Museum of the American Arts and Crafts Movement dazzles in St. Petersburg6 min read
ST. PETERSBURG — For years, residents of St. Petersburg and beyond have been waiting for the Museum of the American Arts and Crafts Movement to open. On Sept. 7, it was revealed to the public — and it is stunning.
Founded by collector Rudy Ciccarello, the museum is the world’s first dedicated to the Arts and Crafts movement, which happened between about 1890 and 1930 and revived and elevated handcraft in the wake of the Industrial Revolution.
More than 800 works collected personally by Ciccarello are showcased, culled in part from the Two Red Roses Foundation, of which he is the president and founder.
Designed by Tampa-based architect Alberto Alfonso in close collaboration with Ciccarello, the five-story, 137,000-square-foot museum is a triumph. While the design is modern, it was built in keeping with the movement’s ideals of high-quality craftsmanship.
When you approach the museum through a courtyard featuring fountains and tiles from the period, then enter the vast Grand Atrium, unique architectural details reveal themselves.
Wood walls recall joinery found in the collection’s furniture. Ships, a 600-tile mural from Rookwood Pottery circa 1914, is an introduction to more impressive installations. A grand spiral staircase clad in Venetian plaster and outfitted with rich wood, metal and lighting offers an easy climb with photo-worthy views.
The egg-shaped structure protruding from the museum’s exterior, called an ovoid, becomes curved interior gallery spaces on the top four levels. In one of those spaces, the carved furniture of Charles Rohlfs takes command. The museum’s use of natural light and a minimal color palette allows the objects in the collection to shine.
The museum is rich with informational panels that provide fascinating context and detail about the artists, architects and companies associated with the movement.
A gallery dedicated to prominent architects of the movement includes members of the Prairie School, including Frank Lloyd Wright, George Grant Elmslie and George Washington Maher. Their shared philosophy was to create an American style, with form and materials integrated with nature.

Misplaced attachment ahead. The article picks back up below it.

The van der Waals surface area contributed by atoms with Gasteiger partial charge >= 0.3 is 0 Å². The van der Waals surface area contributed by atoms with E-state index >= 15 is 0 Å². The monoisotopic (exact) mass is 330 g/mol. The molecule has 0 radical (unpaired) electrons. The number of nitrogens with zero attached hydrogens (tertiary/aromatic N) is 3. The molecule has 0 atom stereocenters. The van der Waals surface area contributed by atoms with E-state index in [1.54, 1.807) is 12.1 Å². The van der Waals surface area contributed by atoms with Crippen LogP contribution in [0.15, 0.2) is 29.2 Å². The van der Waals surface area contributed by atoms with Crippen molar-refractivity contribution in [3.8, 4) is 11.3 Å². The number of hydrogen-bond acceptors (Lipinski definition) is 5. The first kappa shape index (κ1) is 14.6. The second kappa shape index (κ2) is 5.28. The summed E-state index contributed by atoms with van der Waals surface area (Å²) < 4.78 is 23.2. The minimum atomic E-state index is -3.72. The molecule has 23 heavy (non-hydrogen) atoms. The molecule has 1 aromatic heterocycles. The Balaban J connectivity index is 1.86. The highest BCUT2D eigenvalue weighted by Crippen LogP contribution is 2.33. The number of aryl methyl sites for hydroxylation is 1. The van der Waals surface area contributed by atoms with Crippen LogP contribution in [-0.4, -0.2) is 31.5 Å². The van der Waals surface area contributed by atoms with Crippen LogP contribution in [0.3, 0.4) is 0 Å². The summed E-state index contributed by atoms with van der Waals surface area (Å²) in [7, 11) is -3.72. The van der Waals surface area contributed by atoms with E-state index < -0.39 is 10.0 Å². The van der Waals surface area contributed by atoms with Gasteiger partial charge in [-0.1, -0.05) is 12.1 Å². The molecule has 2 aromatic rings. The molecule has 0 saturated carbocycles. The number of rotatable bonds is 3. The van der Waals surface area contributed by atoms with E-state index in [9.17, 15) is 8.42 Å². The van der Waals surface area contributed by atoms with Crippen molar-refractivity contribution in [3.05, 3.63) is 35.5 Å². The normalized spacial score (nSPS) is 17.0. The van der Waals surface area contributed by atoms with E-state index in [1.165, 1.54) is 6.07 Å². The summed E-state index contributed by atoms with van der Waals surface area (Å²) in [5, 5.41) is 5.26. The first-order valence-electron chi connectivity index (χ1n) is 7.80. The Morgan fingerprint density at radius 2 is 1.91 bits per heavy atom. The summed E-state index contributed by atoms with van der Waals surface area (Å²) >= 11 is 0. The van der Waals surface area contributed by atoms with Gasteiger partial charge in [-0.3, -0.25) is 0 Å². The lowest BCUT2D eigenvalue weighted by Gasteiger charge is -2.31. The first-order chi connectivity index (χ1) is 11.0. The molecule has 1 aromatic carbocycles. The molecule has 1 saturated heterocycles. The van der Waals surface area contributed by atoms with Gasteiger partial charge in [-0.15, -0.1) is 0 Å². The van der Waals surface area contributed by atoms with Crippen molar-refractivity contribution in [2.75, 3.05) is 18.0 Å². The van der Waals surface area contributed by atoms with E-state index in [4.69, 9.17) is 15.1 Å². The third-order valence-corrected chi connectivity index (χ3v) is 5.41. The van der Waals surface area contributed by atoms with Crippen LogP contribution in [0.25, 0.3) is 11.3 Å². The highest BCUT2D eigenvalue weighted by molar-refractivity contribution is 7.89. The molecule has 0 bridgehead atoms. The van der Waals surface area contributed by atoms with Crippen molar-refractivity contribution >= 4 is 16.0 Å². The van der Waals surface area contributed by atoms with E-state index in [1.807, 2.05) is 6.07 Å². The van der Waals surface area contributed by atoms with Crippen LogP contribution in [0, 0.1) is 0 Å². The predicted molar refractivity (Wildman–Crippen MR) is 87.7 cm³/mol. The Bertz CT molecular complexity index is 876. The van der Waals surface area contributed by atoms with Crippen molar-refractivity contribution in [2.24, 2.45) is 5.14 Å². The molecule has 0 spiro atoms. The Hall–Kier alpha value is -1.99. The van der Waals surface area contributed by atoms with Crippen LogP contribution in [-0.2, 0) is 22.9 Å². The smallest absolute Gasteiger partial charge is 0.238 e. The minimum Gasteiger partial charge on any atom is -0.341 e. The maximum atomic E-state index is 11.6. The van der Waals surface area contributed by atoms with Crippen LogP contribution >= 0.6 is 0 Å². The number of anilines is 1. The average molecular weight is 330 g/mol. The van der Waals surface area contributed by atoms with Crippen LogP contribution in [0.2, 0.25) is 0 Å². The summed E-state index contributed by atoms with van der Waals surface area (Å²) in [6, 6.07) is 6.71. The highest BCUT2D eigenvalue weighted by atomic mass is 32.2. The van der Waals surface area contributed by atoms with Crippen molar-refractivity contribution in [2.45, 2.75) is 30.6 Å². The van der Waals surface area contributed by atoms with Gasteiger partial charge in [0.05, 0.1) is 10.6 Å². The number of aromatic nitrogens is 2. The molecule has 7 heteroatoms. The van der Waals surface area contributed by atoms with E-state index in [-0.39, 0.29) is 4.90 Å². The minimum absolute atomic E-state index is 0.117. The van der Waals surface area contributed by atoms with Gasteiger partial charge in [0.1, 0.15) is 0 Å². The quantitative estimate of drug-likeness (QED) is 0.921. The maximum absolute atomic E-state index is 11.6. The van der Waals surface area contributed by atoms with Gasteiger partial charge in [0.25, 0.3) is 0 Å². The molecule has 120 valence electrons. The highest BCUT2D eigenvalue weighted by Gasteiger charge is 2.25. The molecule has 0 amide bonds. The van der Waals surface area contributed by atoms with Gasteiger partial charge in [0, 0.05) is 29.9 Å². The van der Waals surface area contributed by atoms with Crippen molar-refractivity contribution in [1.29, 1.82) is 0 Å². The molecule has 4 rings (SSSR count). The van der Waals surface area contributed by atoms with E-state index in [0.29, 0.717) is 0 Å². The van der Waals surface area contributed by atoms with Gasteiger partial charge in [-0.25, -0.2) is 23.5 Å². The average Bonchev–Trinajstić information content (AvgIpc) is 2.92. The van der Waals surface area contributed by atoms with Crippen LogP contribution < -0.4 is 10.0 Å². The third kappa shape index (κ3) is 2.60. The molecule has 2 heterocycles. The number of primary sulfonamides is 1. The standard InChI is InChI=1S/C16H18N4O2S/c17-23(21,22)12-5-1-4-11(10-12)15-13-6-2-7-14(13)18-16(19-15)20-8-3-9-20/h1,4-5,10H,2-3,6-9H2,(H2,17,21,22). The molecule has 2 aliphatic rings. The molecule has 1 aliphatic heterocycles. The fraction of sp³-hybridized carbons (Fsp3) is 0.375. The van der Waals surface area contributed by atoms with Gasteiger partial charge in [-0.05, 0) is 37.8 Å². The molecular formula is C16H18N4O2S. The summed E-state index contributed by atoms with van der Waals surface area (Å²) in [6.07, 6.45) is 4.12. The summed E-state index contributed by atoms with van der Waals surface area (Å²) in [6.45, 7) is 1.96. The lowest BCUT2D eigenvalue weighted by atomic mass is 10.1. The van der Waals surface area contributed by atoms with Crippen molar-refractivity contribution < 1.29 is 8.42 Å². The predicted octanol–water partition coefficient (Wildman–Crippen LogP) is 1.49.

Maher’s arched Poppy Windows from the Winton House in Wisconsin circa 1905 are at the entrance of the gallery.
Wright’s leaded glass skylights from the Arthur Heurtley House in Illinois are installed at the center of the gallery, where natural light showcases furniture, lighting and glass panels.
Rooms from houses of the era have been relocated to the museum, including the warm, wooden Culbertson House Entry Hall from Pasadena, California, designed by Charles and Henry Greene in 1902.
A 1912 floor from Arthur Curtiss James’ Aloha Landing boathouse in Newport, Rhode Island, was conceived by Addison LeBoutillier, chief designer of the Grueby Faience and Tile Company. It can be viewed at the ground level or from a floor above.
Lamps and lanterns shine in the Lighting Gallery. Coinciding with the increased use of electricity in the early 20th century, designers, including Tiffany Studios, consciously incorporated natural elements like wood and made the fixtures have a warm glow rather than a glare.
Arts and Crafts tiles decorated American homes in the early 20th century, adorning walls, floors and fireplaces. Ceramics firms including Rookwood, Grueby, Marblehead and Newcomb produced decorative, customizable tile installations. A gallery dedicated to tile showcases stunning examples.
Pottery got a makeover by Arts and Crafts artists, who favored handmade, simplified designs. Women got the opportunity to become career artists, especially with the company Newcomb Pottery. Born from the women’s college at Tulane University, Newcomb College offered women courses in china painting, glazing and pottery making. Newcomb Pottery went on to become a leading firm in the movement.
The Collector’s Gallery features Ciccarello’s favorite pieces, including an array of paintings in Arts and Crafts frames, as well as pottery and metalwork.
Two temporary exhibitions are on display. “Love, Labor, and Art: The Roycroft Enterprise” showcases more than 75 works made by the Roycroft community, including books, furniture, metalwork and leaded glass.
“Lenses Embracing the Beautiful: Pictorial Photographs From the Two Red Roses Foundation” features more than 150 pictorial photographs from American and European photographers who strove to push the medium in an artistic direction.
More discoveries include a Furniture Gallery with handcrafted works by Gustav Stickley, Byrdcliffe Colony and Roycroft Shops. The Children’s Gallery showcases tile murals depicting fairy tales.
On the top floor, George Nakashima’s Arlyn Table and Conoid dining chairs gleam from the interior of the ovoid. While these pieces were built in the 1980s, Nakashima’s values of expert handcraft and simplicity align with those of the Arts and Crafts movement.
This museum, and all the care and craftsmanship that have been put into it, is proof those ideals hold up.
If you go
The Museum of the American Arts and Crafts Movement. $25, $23 seniors, $20 active military firefighters and police, $10 youth ages 6-17, free for kids 5 and younger. Memberships are available. 10 a.m.-4 p.m. Tuesday-Wednesday and Friday-Saturday, 10 a.m.-9 p.m. Thursday, noon-4 p.m. Sunday. 355 Fourth St. N, St. Petersburg. 727-440-4859. museumaacm.org.